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HALE GOLF CLUB

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  • Spring Birding on the Course

    Peter Twist, a member of the golf club has wrtiten this article for members and visitors alike.

    bigpicSpring is most evident as I write this piece and all birders are looking forward to the onslaught of the forthcoming spring migration. Fieldfares and Redwings are returning to Scandinavia but can still be seen and heard calling when flying over, sometimes in large flocks. Look out for them early morning as they feed-up for energy on berries, insects and worms for their ongoing flight home.


    Summer visiting breeders are on our southern shores from early March onwards arriving in Cheshire mid-March. It commences with a slow trickle but by the end of March Chiffchaff will be singing from the tops of trees and can be heard and seen almost anywhere on the course. The occasional Sand Martin can be seen flying over to a more northerly destination. Also look out for the early arriving Blackcap which breeds around the course.

    By mid-April Swallows can be seen. I can always set my calendar clock by their arrival at a local farm as they arrive to breed on 14 April every year – uncanny…!! House Martins arrive a little later and Swifts (becoming less common) can usually be seen from the beginning of May. Unfortunately, both of these species do not breed on or around the course but can be seen as flyovers early morning or late evening. However, I have noted Swifts over the ‘grounds’ storage facility during the summer and suspect they breed somewhere along Bankhall Lane.

    Resident birds are already in courtship displays and can be heard singing from Early March through April and May. Birds to look out for on the course are:
    Nuthatch - Treecreeper - Great Spotted Woodpecker - Blackbird - Song Thrush Mistle Thrush - Robin - Wren - Chaffinch - Goldfinch - Blue Tit - Great Tit -Long-tailed Tit

    Around the 5th and 7th T and 6th hole Bullfinch can be seen regularly and are clearly identified by their plaintiff and melancholy ‘phyuuuu… or ‘phu, phu’.

    Anywhere along the River Bollin Kingfisher can be heard as they fly this stretch of water. Listen out for its flight call as it speeds low along the river, a distinctive high pitched ‘ziiii’ sometimes repeated. Those of you who are lucky will see its’ bright blue iridescent back and tail as it flies past and away from you. I normally see/hear this bird on the stretch of the Bollin adjacent the 3rd fairway, but you need to slice your T shot to achieve a sighting…!! A pair of Grey Wagtails nested in the past few years around the 5th hole/6th T. River birds also include annual sightings of Goosander by some members. I am keen to prove breeding but, unfortunately, have not been able to do so. I suspect they breed further up the River towards Wilmslow and the east of the county. The male of the species deserts the female once brooding of eggs commence and relocate to other parts of the river, perhaps that’s why there are regular summer sightings from the course. Keep a look out.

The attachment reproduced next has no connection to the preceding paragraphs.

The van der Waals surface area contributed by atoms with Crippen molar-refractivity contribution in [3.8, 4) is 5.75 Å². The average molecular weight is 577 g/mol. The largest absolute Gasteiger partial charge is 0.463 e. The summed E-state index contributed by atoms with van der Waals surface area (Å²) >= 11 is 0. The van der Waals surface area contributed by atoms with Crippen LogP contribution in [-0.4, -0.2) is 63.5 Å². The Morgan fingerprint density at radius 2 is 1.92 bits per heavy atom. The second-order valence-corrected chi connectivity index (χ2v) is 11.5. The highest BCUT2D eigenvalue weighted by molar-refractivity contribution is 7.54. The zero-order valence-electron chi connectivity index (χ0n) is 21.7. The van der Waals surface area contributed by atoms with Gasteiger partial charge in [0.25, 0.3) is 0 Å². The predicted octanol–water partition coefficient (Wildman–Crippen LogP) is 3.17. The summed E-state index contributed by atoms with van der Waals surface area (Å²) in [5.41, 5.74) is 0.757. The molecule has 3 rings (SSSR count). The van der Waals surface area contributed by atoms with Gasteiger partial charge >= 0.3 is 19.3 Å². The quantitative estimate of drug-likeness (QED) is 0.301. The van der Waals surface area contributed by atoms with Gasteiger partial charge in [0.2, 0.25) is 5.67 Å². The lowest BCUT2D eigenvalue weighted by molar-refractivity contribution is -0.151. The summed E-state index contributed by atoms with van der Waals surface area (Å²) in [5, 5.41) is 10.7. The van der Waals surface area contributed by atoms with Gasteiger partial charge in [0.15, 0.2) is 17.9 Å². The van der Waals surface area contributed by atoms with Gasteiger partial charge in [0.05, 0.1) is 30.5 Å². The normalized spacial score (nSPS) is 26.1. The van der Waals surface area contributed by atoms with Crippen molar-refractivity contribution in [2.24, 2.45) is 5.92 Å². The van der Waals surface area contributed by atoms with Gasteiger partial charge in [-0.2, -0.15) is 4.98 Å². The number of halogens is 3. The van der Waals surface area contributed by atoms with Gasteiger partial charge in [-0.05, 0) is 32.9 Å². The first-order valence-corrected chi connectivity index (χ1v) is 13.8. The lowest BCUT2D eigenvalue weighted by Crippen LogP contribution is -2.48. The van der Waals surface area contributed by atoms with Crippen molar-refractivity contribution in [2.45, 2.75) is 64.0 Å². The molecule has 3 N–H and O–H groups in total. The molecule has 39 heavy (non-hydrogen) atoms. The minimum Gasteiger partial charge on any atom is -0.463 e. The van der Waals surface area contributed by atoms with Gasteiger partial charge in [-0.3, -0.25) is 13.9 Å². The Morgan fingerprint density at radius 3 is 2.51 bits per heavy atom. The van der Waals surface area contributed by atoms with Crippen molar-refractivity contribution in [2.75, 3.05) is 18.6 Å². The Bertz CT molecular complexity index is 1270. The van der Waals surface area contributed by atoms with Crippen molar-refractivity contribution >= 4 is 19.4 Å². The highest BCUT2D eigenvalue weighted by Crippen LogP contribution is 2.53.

Other birds to look out for are Kestrel and Sparrowhawk which I see occasionally but almost always on the Peninsular. Buzzards are now common place and generally breed to the south of the course but can be seen hunting anywhere whilst playing golf.Other less common birds seen passing through and over the course are Siskin and Lesser Redpoll as they head back home to breed in the north of the UK.Obviously, birds can be seen anywhere on the course but the most productive area is around the 5th T. I suppose this is because there is a lot of golf going on around this area with time to just look around whilst waiting for other golfers to play their T shot or allow other golfers to pass through. In the past I’ve seen Garden Warbler, Reed Warbler and always look forward to a fresh Spring in anticipation of a new club sighting.Please enjoy your birding but, most of all, do not be accused of slow play as you look out for that elusive bird and, don’t forget to enter your sightings in the Birdlog next to the bar.

    Peter Twist
    11 March 2014